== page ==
Benno and the Night of Broken Glass by Meg Wiviott & illustrated by Josée Bisaillon

By Maureen Tai, 10 November 2018

“Rosentrasse was still a busy street, but the people were no longer friendly.” – Benno

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The endpapers – the first and last two spreads of illustrations – in  Benno and the Night of Broken Glass convey the essence of the story.  In the first spread, an orange tabby cat pads along a street where only the pedestrians’ calves and colourful shoes are visible. The pace is leisurely, some feet stroll but most just stand, suggesting that people have stopped to chat, or to exchange some news. In the final endpapers, the tabby pads along the same street but the mood is palpably different. The menacing, clunky black boots of soldiers fill the pages and the other civilian feet hurry past. The cat’s face is expressionless but his tail is no longer happily upright. Instead, it is limp, and weighed down.

Something terrible has happened in Rosenstrasse.

Benno, the tabby cat, lives in an apartment building at Number 5 Rosenstrasse. He belongs to no one and as such, roams freely and easily to and from all the apartments in his building.  He is welcomed into the lives of all the inhabitants: by the Adler family who light Sabbath candles and share challah bread on Friday night dinners, by the Schmidts who have lunch together every Sunday after church, even by the bookish Professor Goldfarb who allows Benno to nap amongst his papers.

Benno is similarly welcomed by shopkeepers in the neighbourhood. He gets scraps from Moshe the butcher, loving ear scratches from Frau Gerber, the grocer’s wife, and permission to sleep in the sun on bolts of fabric from Mitzi Stein, the dressmaker.  The two communities – the Jewish and the German – work, play and live together in an easy and warm harmony.  We sense Benno’s contentment from the collage-style pictures and from his keen observations which are never emotional or judgmental. This neutrality and distance make Benno the ideal narrator of the shocking anti-Jewish attacks that take place over the next two days – 9 and 10 November 1938 – that have come to be remembered as Kristallnacht or the “Night of Broken Glass.” *   Under the cover of night, terror is unleashed as Jewish-owned shops are ransacked and store windows shattered. Jewish homes are invaded and their inhabitants dragged away to meet unspeakably dark fates. Even the sacred is not spared. The beautiful Jewish house of worship, the synagogue, is set aflame and the Torah scrolls are trampled in the streets. To cater for sensitive younger readers, the illustrator has depicted the violence and destruction thoughtfully.  The “bad guys” are shadowy figures with grabbing hands and the main focus of the pictures are the ruptured buildings and smashed objects.  The only Jewish person we see in pictures is Professor Goldfarb as he is dragged away from his precious books. It is a chilling detail that my eyes return to, time and time again.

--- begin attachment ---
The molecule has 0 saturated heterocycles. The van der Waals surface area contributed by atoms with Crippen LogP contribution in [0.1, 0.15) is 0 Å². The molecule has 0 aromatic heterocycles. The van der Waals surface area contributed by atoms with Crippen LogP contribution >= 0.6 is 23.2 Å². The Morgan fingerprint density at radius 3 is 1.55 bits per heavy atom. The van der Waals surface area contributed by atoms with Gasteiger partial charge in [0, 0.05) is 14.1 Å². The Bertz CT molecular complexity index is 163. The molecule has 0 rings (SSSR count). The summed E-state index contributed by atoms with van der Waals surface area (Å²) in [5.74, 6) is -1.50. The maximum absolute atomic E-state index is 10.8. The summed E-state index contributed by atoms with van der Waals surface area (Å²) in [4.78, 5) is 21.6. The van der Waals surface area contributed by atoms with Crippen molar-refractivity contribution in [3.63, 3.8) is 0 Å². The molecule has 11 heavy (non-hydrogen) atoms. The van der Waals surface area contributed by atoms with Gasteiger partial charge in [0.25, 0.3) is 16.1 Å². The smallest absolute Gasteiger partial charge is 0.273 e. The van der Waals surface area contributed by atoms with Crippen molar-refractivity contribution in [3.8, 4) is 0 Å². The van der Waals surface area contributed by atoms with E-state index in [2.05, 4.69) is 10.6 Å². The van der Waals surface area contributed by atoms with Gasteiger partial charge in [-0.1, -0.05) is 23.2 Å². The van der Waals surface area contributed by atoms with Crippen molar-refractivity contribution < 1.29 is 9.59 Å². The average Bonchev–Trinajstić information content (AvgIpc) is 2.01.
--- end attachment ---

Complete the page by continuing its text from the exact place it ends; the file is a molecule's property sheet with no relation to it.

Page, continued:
In the cold light of morning, when the screams and shouts have abated and the flames have turned to smoulders, Benno sees that daily life continues as usual for the German residents of Rosentrasse.  But for the Jewish people in the community, their lives have been drastically and tragically altered by the anti-Jewish malice and hate that has by then reached a tipping point.  The Holocaust is about to begin. Rosenstrasse and the world will never be the same again.

For ages 7 and up.

* According to the website Holocaust Encyclopedia, Kristallnacht owes its name to the shards of shattered glass that lined German streets in the wake of the attacks – broken glass from the windows of synagogues, homes, and Jewish-owned businesses plundered and destroyed during the violence. For further reading, see Holocaust Encyclopedia.

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